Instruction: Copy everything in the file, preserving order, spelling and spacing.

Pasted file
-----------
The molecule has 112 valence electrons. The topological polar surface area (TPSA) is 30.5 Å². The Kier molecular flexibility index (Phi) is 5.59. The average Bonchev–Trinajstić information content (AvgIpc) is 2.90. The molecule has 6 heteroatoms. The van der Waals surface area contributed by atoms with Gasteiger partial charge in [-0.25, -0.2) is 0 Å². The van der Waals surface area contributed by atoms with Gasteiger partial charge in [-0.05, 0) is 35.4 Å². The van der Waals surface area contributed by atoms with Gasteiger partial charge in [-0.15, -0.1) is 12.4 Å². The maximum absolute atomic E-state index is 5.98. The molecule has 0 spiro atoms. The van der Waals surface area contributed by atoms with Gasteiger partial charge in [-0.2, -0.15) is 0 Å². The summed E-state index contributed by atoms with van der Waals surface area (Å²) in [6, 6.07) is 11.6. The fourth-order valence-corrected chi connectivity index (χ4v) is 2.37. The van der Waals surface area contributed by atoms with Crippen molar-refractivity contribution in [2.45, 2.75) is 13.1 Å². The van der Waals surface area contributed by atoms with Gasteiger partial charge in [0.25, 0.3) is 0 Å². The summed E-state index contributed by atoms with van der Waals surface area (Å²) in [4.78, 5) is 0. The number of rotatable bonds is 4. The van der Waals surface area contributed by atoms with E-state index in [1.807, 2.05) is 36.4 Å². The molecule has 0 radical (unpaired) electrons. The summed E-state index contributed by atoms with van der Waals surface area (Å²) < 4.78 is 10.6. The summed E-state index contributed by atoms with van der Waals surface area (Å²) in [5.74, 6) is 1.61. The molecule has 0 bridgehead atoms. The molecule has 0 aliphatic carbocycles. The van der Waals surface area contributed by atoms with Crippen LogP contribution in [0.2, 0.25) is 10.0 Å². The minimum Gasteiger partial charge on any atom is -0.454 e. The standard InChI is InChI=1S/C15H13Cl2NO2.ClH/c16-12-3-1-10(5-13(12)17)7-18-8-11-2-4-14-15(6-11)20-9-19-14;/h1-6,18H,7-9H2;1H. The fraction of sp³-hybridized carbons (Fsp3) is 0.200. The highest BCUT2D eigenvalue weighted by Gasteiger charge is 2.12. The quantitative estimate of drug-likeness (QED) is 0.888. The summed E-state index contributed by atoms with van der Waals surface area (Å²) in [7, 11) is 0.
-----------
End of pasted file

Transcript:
The molecule has 112 valence electrons. The topological polar surface area (TPSA) is 30.5 Å². The Kier molecular flexibility index (Phi) is 5.59. The average Bonchev–Trinajstić information content (AvgIpc) is 2.90. The molecule has 6 heteroatoms. The van der Waals surface area contributed by atoms with Gasteiger partial charge in [-0.25, -0.2) is 0 Å². The van der Waals surface area contributed by atoms with Gasteiger partial charge in [-0.05, 0) is 35.4 Å². The van der Waals surface area contributed by atoms with Gasteiger partial charge in [-0.15, -0.1) is 12.4 Å². The maximum absolute atomic E-state index is 5.98. The molecule has 0 spiro atoms. The van der Waals surface area contributed by atoms with Gasteiger partial charge in [-0.2, -0.15) is 0 Å². The summed E-state index contributed by atoms with van der Waals surface area (Å²) in [6, 6.07) is 11.6. The fourth-order valence-corrected chi connectivity index (χ4v) is 2.37. The van der Waals surface area contributed by atoms with Crippen molar-refractivity contribution in [2.45, 2.75) is 13.1 Å². The van der Waals surface area contributed by atoms with Gasteiger partial charge in [0.25, 0.3) is 0 Å². The summed E-state index contributed by atoms with van der Waals surface area (Å²) in [4.78, 5) is 0. The number of rotatable bonds is 4. The van der Waals surface area contributed by atoms with E-state index in [1.807, 2.05) is 36.4 Å². The molecule has 0 radical (unpaired) electrons. The summed E-state index contributed by atoms with van der Waals surface area (Å²) < 4.78 is 10.6. The summed E-state index contributed by atoms with van der Waals surface area (Å²) in [5.74, 6) is 1.61. The molecule has 0 bridgehead atoms. The molecule has 0 aliphatic carbocycles. The van der Waals surface area contributed by atoms with Crippen LogP contribution in [0.2, 0.25) is 10.0 Å². The minimum Gasteiger partial charge on any atom is -0.454 e. The standard InChI is InChI=1S/C15H13Cl2NO2.ClH/c16-12-3-1-10(5-13(12)17)7-18-8-11-2-4-14-15(6-11)20-9-19-14;/h1-6,18H,7-9H2;1H. The fraction of sp³-hybridized carbons (Fsp3) is 0.200. The highest BCUT2D eigenvalue weighted by Gasteiger charge is 2.12. The quantitative estimate of drug-likeness (QED) is 0.888. The summed E-state index contributed by atoms with van der Waals surface area (Å²) in [7, 11) is 0.